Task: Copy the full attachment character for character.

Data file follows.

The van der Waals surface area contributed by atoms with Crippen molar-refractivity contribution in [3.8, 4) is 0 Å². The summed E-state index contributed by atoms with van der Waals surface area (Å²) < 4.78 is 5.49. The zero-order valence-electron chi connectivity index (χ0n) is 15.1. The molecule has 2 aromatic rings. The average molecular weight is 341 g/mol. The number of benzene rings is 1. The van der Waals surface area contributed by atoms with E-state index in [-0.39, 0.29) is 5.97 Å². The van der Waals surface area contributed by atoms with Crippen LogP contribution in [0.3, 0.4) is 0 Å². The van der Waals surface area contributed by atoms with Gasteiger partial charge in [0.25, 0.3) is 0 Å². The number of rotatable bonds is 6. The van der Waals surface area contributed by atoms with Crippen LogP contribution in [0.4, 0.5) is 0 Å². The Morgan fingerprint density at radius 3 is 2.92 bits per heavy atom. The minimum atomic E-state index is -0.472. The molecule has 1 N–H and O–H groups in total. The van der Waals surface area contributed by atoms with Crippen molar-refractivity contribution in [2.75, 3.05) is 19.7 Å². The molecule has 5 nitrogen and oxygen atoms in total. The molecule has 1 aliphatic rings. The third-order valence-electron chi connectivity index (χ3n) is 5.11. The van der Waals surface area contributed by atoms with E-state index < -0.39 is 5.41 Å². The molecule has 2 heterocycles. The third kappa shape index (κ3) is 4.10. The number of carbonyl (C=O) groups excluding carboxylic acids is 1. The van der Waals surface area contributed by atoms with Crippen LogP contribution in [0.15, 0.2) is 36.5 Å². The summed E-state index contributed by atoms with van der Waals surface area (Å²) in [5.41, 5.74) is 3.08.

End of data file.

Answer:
The van der Waals surface area contributed by atoms with Crippen molar-refractivity contribution in [3.8, 4) is 0 Å². The summed E-state index contributed by atoms with van der Waals surface area (Å²) < 4.78 is 5.49. The zero-order valence-electron chi connectivity index (χ0n) is 15.1. The molecule has 2 aromatic rings. The average molecular weight is 341 g/mol. The number of benzene rings is 1. The van der Waals surface area contributed by atoms with E-state index in [-0.39, 0.29) is 5.97 Å². The van der Waals surface area contributed by atoms with Crippen LogP contribution in [0.3, 0.4) is 0 Å². The van der Waals surface area contributed by atoms with Gasteiger partial charge in [0.25, 0.3) is 0 Å². The number of rotatable bonds is 6. The van der Waals surface area contributed by atoms with Crippen LogP contribution in [0.4, 0.5) is 0 Å². The Morgan fingerprint density at radius 3 is 2.92 bits per heavy atom. The minimum atomic E-state index is -0.472. The molecule has 1 N–H and O–H groups in total. The van der Waals surface area contributed by atoms with Crippen molar-refractivity contribution in [2.75, 3.05) is 19.7 Å². The molecule has 5 nitrogen and oxygen atoms in total. The molecule has 1 aliphatic rings. The third-order valence-electron chi connectivity index (χ3n) is 5.11. The van der Waals surface area contributed by atoms with E-state index < -0.39 is 5.41 Å². The molecule has 2 heterocycles. The third kappa shape index (κ3) is 4.10. The number of carbonyl (C=O) groups excluding carboxylic acids is 1. The van der Waals surface area contributed by atoms with Crippen LogP contribution in [0.15, 0.2) is 36.5 Å². The summed E-state index contributed by atoms with van der Waals surface area (Å²) in [5.41, 5.74) is 3.08.